The European Union sent help to Turkey on Monday and volunteers joined firefighters in battling a week of violent blazes that have killed eight people and put pressure on President Recep Tayyip Erdogan.
The wildfires tearing through the resort regions of Turkey's Mediterranean and Aegean coasts have destroyed huge swathes of pristine forest and forced the evacuation of panicked tourists from their hotels.
But they have also exposed Erdogan -- facing an election in two years that could extend his rule into a third decade -- to a new round of criticism over his seemingly sluggish and out-of-touch response.
The Turkish leader came under especially strong criticism over the weekend for tossing bags of tea to locals while touring one of the most badly-affected regions under heavy police escort.
The government has also disclosed that it had no firefighting planes in its inventory and had to rely on foreign help to battle the flames.
Foreign Minister Mevlut Cavusoglu thanked Brussels on Monday for sending a plane from Croatia and two from Spain.
The European Union said it "stands in full solidarity with Turkey at this very difficult time" -- a message designed to show goodwill after more than a year of heated disputes.
Firefighters on Monday also battled local blazes on the Greek island of Rhodes in the Aegean as well as parts of Italy and Spain.
Fanned by soaring temperatures and strong winds -- with experts saying that climate change increases both the frequency and intensity of such blazes -- EU data show this year's fire season has been significantly more destructive than most.
Erdogan's office at first blamed the worst fires in Turkey in at least a decade on arsonists that pro-government media linked to outlawed Kurdish militants waging a deadly insurgency against the state.
But that theory appeared to vanish as the number of fires grew, the toll mounted and the days wore on.
Turkey's forestry directorate said 105 fires had been recorded in 35 towns and cities across the country since Wednesday.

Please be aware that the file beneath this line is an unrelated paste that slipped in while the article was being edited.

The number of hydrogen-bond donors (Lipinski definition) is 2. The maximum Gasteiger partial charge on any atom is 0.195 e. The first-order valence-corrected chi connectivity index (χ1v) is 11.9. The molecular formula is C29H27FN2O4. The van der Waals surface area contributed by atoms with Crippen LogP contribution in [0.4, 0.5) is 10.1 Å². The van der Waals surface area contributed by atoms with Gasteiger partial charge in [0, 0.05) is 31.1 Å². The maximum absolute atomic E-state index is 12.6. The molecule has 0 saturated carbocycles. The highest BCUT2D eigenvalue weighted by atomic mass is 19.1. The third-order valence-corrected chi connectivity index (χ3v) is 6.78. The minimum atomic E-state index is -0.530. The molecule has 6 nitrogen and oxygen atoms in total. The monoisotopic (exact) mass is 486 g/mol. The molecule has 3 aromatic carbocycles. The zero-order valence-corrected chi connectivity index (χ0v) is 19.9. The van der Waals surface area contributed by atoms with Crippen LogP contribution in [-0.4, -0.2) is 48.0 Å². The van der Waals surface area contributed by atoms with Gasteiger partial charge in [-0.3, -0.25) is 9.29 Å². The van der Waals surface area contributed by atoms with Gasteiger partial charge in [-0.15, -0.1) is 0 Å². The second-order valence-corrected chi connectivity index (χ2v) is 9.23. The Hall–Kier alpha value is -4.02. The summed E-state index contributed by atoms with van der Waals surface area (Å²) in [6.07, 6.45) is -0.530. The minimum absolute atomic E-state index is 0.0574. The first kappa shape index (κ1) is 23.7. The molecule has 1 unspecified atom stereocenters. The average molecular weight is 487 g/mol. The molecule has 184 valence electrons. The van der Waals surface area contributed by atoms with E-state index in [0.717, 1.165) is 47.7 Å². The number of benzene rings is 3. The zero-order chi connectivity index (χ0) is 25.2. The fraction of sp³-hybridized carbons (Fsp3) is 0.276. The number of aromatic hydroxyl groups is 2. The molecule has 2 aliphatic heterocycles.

It said seven -- most of them not far from the southern resort cities of Antalya and Marmaris -- continued to burn on Monday.
An AFP team in Marmaris on the Aegean Sea saw flames simmer across the crests of forest-covered hills.
The night sky glowed amber and the smoke-filled air was heavy and hard to breathe in stifling heat of around 40 degrees Celsius (104 degrees Fahrenheit).
Weather services warned locals of poor air quality and volunteers spent sleepless nights helping fatigued firefighters save lush forests from devastation that experts say may take generations to restore.
"This is a disaster," resident Evran Ozkan said at a makeshift assistance centre set up by the sides of a road leading to the burning hills.
"Like me, many inhabitants of Marmaris cannot put their heads on their pillow to sleep peacefully while these fires burn."
Firefighters with flashlights wrapped around their foreheads sat eating simple meals from containers and drinking bottled water that locals gathered from neighbouring towns.
Emergency rescue boats stood on standby by the Marmaris shoreline to evacuate anyone should the fires spread and the town be cut off.
"We must be responsible for our land to prevent our future from burning," said Ozkan, "But the situation is really bad now."
by: Kadir Demir/ AFP